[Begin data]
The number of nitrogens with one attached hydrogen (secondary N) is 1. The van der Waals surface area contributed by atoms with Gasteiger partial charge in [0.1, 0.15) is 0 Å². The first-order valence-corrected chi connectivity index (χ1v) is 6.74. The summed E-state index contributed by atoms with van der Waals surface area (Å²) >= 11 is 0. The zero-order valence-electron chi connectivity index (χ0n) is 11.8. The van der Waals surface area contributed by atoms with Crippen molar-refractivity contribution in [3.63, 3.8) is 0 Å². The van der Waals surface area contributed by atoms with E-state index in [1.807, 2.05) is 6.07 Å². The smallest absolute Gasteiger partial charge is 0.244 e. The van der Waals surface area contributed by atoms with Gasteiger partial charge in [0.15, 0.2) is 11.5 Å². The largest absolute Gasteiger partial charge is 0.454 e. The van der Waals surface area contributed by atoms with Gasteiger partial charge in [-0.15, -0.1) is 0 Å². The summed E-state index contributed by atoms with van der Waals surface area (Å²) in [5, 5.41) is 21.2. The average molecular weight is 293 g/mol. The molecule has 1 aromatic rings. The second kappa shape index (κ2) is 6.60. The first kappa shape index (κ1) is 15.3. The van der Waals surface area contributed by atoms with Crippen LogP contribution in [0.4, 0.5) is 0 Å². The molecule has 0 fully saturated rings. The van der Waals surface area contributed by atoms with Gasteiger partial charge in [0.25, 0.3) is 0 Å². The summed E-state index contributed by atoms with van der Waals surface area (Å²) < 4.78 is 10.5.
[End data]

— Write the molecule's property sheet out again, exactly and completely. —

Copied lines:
The number of nitrogens with one attached hydrogen (secondary N) is 1. The van der Waals surface area contributed by atoms with Gasteiger partial charge in [0.1, 0.15) is 0 Å². The first-order valence-corrected chi connectivity index (χ1v) is 6.74. The summed E-state index contributed by atoms with van der Waals surface area (Å²) >= 11 is 0. The zero-order valence-electron chi connectivity index (χ0n) is 11.8. The van der Waals surface area contributed by atoms with Crippen molar-refractivity contribution in [3.63, 3.8) is 0 Å². The van der Waals surface area contributed by atoms with E-state index in [1.807, 2.05) is 6.07 Å². The smallest absolute Gasteiger partial charge is 0.244 e. The van der Waals surface area contributed by atoms with Gasteiger partial charge in [0.15, 0.2) is 11.5 Å². The largest absolute Gasteiger partial charge is 0.454 e. The van der Waals surface area contributed by atoms with Gasteiger partial charge in [-0.15, -0.1) is 0 Å². The summed E-state index contributed by atoms with van der Waals surface area (Å²) in [5, 5.41) is 21.2. The average molecular weight is 293 g/mol. The molecule has 1 aromatic rings. The second kappa shape index (κ2) is 6.60. The first kappa shape index (κ1) is 15.3. The van der Waals surface area contributed by atoms with Crippen LogP contribution in [0.4, 0.5) is 0 Å². The molecule has 0 fully saturated rings. The van der Waals surface area contributed by atoms with Gasteiger partial charge in [0.25, 0.3) is 0 Å². The summed E-state index contributed by atoms with van der Waals surface area (Å²) < 4.78 is 10.5.